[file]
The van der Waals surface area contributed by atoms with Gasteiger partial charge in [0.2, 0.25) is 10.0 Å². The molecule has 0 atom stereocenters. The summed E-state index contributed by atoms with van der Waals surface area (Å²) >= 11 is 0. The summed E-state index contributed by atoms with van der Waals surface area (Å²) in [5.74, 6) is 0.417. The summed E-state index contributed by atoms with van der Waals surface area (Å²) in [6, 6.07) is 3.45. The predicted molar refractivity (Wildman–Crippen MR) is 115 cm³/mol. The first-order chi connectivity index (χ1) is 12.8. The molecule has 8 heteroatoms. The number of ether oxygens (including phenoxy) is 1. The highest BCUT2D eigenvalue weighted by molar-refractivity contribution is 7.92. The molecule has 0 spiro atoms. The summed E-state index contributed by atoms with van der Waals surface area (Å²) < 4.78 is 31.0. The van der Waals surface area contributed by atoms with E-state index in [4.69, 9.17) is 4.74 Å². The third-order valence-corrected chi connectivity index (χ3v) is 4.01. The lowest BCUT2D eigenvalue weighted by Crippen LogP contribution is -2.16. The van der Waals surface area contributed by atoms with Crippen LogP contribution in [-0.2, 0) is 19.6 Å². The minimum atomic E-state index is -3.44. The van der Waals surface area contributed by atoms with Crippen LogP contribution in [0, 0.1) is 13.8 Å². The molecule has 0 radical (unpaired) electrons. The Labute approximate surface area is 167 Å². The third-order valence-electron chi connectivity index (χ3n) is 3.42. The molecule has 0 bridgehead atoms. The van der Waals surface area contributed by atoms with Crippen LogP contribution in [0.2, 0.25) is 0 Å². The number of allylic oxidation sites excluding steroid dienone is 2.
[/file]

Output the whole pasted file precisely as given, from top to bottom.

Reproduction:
The van der Waals surface area contributed by atoms with Gasteiger partial charge in [0.2, 0.25) is 10.0 Å². The molecule has 0 atom stereocenters. The summed E-state index contributed by atoms with van der Waals surface area (Å²) >= 11 is 0. The summed E-state index contributed by atoms with van der Waals surface area (Å²) in [5.74, 6) is 0.417. The summed E-state index contributed by atoms with van der Waals surface area (Å²) in [6, 6.07) is 3.45. The predicted molar refractivity (Wildman–Crippen MR) is 115 cm³/mol. The first-order chi connectivity index (χ1) is 12.8. The molecule has 8 heteroatoms. The number of ether oxygens (including phenoxy) is 1. The highest BCUT2D eigenvalue weighted by molar-refractivity contribution is 7.92. The molecule has 0 spiro atoms. The summed E-state index contributed by atoms with van der Waals surface area (Å²) < 4.78 is 31.0. The van der Waals surface area contributed by atoms with E-state index in [4.69, 9.17) is 4.74 Å². The third-order valence-corrected chi connectivity index (χ3v) is 4.01. The lowest BCUT2D eigenvalue weighted by Crippen LogP contribution is -2.16. The van der Waals surface area contributed by atoms with Crippen LogP contribution in [-0.2, 0) is 19.6 Å². The minimum atomic E-state index is -3.44. The van der Waals surface area contributed by atoms with Crippen LogP contribution in [0, 0.1) is 13.8 Å². The molecule has 0 radical (unpaired) electrons. The Labute approximate surface area is 167 Å². The third-order valence-electron chi connectivity index (χ3n) is 3.42. The molecule has 0 bridgehead atoms. The van der Waals surface area contributed by atoms with Crippen LogP contribution in [0.2, 0.25) is 0 Å². The number of allylic oxidation sites excluding steroid dienone is 2.